When it was first dreamt up in the late 1990s the €250m Digital Hub project, it was hoped, would act not only as a propellant for industries of the future but as a catalyst to spread prosperity into one of the most economically disadvantaged areas of Dublin.

The original plan envisaged a sprawling district populated by digital media enterprises, café bars, shops and residential areas.

However, this was not to be and it never grew beyond its current nine acres. The closure of MIT’s €51m Media Lab Europe in 2005 – the centerpiece of the endeavour – cast something of a shadow that began to abate following the formation of the National Digital Research Centre.

The Digital Hub cluster, which today comprises 80 companies employing 700 people, was to be merged with either IDA Ireland or Enterprise Ireland under public sector reform plans tabled last year by Minister Brendan Howlin TD.

Since its founding in 2003 it has supported over 2,000 jobs and 170 enterprises in total.

It has also played a role in regenerating the Liberties area, engaging closely with the local community and opening up opportunities for schools and local people in terms of the digital economy.

However, today Communications Minister Pat Rabbitte revealed that instead of merging the DHDA with another State agency, Dublin City Council seemed to be the best option.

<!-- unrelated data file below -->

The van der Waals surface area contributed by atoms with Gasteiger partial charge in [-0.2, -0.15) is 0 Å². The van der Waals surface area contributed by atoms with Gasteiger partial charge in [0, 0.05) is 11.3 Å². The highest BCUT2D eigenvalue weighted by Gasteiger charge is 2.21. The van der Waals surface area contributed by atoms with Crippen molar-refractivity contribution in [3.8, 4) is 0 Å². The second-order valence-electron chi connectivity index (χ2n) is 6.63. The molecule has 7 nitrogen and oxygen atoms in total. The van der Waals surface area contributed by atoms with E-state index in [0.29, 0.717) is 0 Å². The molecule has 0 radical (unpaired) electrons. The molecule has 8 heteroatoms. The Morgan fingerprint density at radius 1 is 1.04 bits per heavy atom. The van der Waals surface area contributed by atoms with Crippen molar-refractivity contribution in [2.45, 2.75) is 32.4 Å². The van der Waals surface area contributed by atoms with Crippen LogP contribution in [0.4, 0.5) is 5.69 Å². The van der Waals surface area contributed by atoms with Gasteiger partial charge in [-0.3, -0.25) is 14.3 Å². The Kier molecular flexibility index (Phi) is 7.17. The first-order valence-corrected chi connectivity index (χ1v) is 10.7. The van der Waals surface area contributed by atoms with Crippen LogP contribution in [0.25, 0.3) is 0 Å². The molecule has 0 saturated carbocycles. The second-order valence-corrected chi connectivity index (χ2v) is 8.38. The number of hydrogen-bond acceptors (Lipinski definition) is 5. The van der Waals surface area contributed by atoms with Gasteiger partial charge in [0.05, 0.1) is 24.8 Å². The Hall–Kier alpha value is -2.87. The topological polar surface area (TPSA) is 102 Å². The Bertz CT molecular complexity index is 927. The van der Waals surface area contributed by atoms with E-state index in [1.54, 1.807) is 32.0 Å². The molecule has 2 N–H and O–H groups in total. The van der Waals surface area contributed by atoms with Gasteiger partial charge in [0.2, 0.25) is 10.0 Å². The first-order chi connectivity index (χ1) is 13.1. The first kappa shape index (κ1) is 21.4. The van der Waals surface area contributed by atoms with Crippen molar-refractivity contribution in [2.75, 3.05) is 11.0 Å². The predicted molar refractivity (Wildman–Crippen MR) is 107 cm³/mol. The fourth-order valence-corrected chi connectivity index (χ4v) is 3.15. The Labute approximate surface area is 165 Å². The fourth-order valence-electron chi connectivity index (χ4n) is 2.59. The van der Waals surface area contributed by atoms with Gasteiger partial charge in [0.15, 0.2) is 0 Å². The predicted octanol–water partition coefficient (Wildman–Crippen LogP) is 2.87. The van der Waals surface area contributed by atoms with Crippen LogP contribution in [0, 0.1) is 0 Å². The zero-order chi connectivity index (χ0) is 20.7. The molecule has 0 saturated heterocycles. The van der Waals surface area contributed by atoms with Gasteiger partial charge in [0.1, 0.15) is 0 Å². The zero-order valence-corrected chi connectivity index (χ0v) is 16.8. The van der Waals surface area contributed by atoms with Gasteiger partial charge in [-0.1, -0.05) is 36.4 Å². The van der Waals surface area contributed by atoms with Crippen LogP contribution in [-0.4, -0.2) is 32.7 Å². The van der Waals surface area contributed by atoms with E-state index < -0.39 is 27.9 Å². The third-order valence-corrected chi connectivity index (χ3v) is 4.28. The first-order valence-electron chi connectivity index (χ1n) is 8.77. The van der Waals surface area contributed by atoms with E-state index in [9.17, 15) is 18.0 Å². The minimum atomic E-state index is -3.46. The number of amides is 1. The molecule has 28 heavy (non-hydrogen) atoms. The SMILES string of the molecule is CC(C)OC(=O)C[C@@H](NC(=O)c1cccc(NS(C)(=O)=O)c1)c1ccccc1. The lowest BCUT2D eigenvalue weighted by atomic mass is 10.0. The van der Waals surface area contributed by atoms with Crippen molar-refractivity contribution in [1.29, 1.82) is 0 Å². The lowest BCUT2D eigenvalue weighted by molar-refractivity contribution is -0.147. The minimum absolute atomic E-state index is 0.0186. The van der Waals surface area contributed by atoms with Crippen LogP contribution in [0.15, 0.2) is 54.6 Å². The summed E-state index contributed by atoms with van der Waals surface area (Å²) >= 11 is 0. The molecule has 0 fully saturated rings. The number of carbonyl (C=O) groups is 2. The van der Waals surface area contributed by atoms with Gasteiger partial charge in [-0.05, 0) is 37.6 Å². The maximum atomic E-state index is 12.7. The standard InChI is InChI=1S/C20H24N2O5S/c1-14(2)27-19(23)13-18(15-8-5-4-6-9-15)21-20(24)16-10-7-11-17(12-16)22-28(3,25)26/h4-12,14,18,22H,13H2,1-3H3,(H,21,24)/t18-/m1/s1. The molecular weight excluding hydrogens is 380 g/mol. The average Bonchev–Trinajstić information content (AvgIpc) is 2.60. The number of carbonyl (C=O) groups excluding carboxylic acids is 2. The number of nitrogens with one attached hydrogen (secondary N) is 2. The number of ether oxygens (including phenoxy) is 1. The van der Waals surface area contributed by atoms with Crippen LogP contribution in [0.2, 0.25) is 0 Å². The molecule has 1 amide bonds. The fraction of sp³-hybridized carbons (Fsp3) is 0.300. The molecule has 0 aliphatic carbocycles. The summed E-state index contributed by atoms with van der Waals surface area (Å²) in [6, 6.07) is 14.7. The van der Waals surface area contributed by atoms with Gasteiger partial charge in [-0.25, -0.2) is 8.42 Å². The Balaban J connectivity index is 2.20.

Dublin City Council is keen to develop Dublin as a hub for digital and green enterprises. It also has considerable experience in the management and development of property and in urban regeneration. This makes the Council particularly well placed to oversee the continued management of the Digital Hub Development Agency.”

“Throughout the recession, the DHDA has continued to support new indigenous digital enterprises. The presence of a strong cluster of these enterprises in Dublin complements the presence of large ICT and digital content multinationals in Ireland and puts Ireland firmly on the map as a digital economy.”

Minister Rabbitte said that there will be a transition period over the next few months.

He said that a governance model needs to be fully defined for the DHDA. “I have asked officials from my Department and Dublin City Council to work on a transition plan with the DHDA, with a view to putting appropriate administrative arrangements in place by the end of the year.

“The plan will address detailed operational issues and identify opportunities to draw on the skills and capabilities that exist within both the City Council and the Digital Hub. Importantly, the plan will set out how the Hub will continue to operate effectively and assist the Department of Communications, Energy and Natural Resources in the development of national digital policy,” he said.

Business as usual at Digital Hub

DHDA chief executive Philip Flynn said that the agency is already working with Dublin City Council and stressed that it is business as usual at the Digital Hub.

“We are already working with Dublin City Council officials on the management and development of property and urban regeneration and the digital enterprise cluster,” Flynn explained.

“Moving to the City Council now will allow the Digital Hub to continue to operate effectively while at the same time realising important cost savings for the Exchequer. The move will bring particular benefits in relation to the project’s enterprise, property management, learning and community functions. Dublin City Council has a wealth of expertise in relevant areas and, furthermore, has property interests adjacent to those of the Digital Hub.